The trip to Napier was uneventful, and we arrived feeling fresh and comfortable. This is really what the Highlander excels at. I did have some minor annoyances with the cruise control – it slows down on corners, then sometimes speeds up, then slows again. And sometimes, but not always, it fails to maintain the set speed downhill. It flashes up a warning and dings if you go 6kph over the speed limit, but not every time, and when it does it with cruise activated, the cruise control doesn’t sort it out. Finally, all of the cruise settings reset to defaults when the engine is turned off, so you have to re-set your following distance etc. All of these will likely be fixed via a software update at some point and they are minor but they would probably irritate me in the long run.
What about driver involvement? Well the Highlander drives very well, but it’s heavy and you can feel that if you try to push it too hard, but it’s not meant to be pushed hard, it’s a big, comfortable cruiser. And it does that very well indeed. It can certainly handle New Zealand highways with no problems at all, and holds well on corners without too much body roll.
The hybrid Highlander claims a combined fuel consumption figure of 5.6l/100km. I covered 1300km, half shorter trips, half road-trip, and I averaged 6.5l/100km. I think this is excellent in a 7-seat large SUV weighing in at over 2000kg. How did my fuel usage compare to Alastair’s time in the V6 version? He used 11.8l/100km against a quoted figure of 8.8. Given the way petrol prices are going, the hybrid is looking good.
What did Fred Think Of The 2021 Toyota Highlander GXL Hybrid?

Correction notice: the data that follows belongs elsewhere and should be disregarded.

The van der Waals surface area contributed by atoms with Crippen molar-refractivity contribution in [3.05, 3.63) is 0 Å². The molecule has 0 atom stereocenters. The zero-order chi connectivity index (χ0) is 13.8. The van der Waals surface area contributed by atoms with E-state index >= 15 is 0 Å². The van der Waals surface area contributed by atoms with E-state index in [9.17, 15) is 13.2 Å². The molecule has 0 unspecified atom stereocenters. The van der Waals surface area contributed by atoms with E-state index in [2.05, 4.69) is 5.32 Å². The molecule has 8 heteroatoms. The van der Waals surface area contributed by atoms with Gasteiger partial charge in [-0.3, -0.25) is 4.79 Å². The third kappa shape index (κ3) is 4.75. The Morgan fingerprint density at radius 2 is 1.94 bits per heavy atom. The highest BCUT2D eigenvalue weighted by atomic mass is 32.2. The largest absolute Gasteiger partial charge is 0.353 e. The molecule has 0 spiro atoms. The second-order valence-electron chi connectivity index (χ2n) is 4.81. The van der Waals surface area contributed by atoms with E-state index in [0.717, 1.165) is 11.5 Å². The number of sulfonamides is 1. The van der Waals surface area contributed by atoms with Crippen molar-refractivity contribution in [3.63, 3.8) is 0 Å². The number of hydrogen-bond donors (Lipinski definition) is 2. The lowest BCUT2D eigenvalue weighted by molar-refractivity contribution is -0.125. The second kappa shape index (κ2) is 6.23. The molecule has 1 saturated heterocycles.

I only managed to get a few days’ driving into the Highlander, but that included a trip to the Wairarapa and back. I wish I had had more people with me to see how that 2.5-litre hybrid setup would go with a decent load, but at least Rob got to test it out more fully.
Overall, I enjoyed the Highlander. It had a lot more punch than I thought it would, although the engine got a bit vocal going over the Remutaka Hill.
The adaptive cruise acted strangely; at times on a bend – even on the motorway – it would slow down, then speed up, slow down again, then speed up – on the same bend. This surging didn’t feel that pleasant and in this respect, let down the overall smoothness of the car.
Still, there’s a lot of space in the car, and rear legroom is outstanding. It can feel a bit close inside, and I think I’d upspec to a model with a panoramic sunroof to get some natural light inside for the kids.
Not a home run for me, but I can see this model being very popular. I got 6.5L/100Km out of my run, and for the size of the car that is simply excellent.
2021 Toyota Highlander GXL Hybrid Specifications
|Vehicle Type||Large SUV|
|Price as Tested||$63,990|
|Engine||2.5-litre 4-cylinder 16-valve double overhead cam|
Petrol electric hybrid
|Transmission||Electronically-controlled Continuously Variable Transmission|
|Spare Wheel||Full-size alloy|
|Kerb Weight, Kg||2,045|
|Length x Width x Height|
|4966 x 1930 x 1755|
(seats up/seats down)
|241 (all seats up)|
552 (third row down)
1,150 (second row down)
|Fuel tank capacity,|
|Advertised Spec – Combined – 5.6|
Real-World Test – Combined – 6.5
Low Usage: 0-6 / Medium Usage 6-12 / High Usage 12+
Small: 6-10m / Medium 10-12m / Large 12m+
|Warranty||5 years Warranty|
5 years Roadside Assistance
5 years Warrant of Fitness
5 years (or 60,000km) of capped price service
|Safety information||ANCAP Rating – 5 stars – Link|
Rightcar.govt.nz – # Stars – NJL196